43 Eldersveld, Samuel J., “The Influence of Metropolitan Party Pluralities in Presidential Elections Since 1920: A Study of Twelve Cities,” this Review, Vol. 43 (12, 1949), p. 1196Google Scholar.
44 For a statement of this point of view see Dahl, op. tcit., pp. 34–36, 59–62.
45 Berelson et al., op. cit., pp. 61–71; Campbell, Gurin and Miller, op. cit., p. 71; Campbell et al., op. cit., ch. 12; and Greer, Scott, “Catholic Voters and the Democratic Party,” Public Opinion Quarterly, Vol. 25 (Winter, 1961), pp. 611–625CrossRefGoogle Scholar. Berelson's study found that Catholicism was a stronger independent variable than socio-economic status in voting behavior. Like ethnicity, its importance is subject to much short-term variation. For example, Catholicism was much more important in the 1960 presidential election than in 1956; see Converse, Philip E. et al. , “Stability and Change in 1960; a Reinstating Election,” this Review, Vol. 55 (06, 1961), pp. 269–280Google Scholar.
46 On the “disappearance” of the Germans see Glazer and Moynihan, op. cit., p. 311; and Moynihan and Wilson, op. cit., pp. 299–300.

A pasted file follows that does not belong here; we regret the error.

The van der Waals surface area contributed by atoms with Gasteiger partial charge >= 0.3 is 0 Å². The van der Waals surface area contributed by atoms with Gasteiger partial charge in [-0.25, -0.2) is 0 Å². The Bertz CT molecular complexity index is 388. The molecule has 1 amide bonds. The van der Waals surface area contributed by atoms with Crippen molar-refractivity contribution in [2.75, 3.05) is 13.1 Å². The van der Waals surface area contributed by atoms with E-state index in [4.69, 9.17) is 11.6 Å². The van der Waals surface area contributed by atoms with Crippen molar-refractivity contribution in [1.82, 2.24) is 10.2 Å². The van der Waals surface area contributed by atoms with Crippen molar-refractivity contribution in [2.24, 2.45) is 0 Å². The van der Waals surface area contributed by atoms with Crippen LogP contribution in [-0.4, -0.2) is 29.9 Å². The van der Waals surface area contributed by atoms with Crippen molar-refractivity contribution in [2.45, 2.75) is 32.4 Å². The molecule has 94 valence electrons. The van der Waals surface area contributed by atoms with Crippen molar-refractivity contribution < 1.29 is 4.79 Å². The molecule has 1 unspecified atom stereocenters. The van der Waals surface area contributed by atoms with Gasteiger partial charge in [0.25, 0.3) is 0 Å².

47 Greer, op. cit., p. 621; and Campbell, Gurin and Miller, op. cit., p. 79. The latter study found that the partisan difference between Catholics and Protestants was as great in the fourth generation as in the first.
48 All ethnic groups are not, of course, equally represented in various occupations; see, e. g., Glazer and Moynihan, op. cit., pp. 317–324.
49 This assumes that the direction of ethnic influences will favor the Democratic party. When ethnic pressures are pro-Republican, as in the case of New Haven Italians, the problem of predicting the political consequences of social mobility becomes more complicated.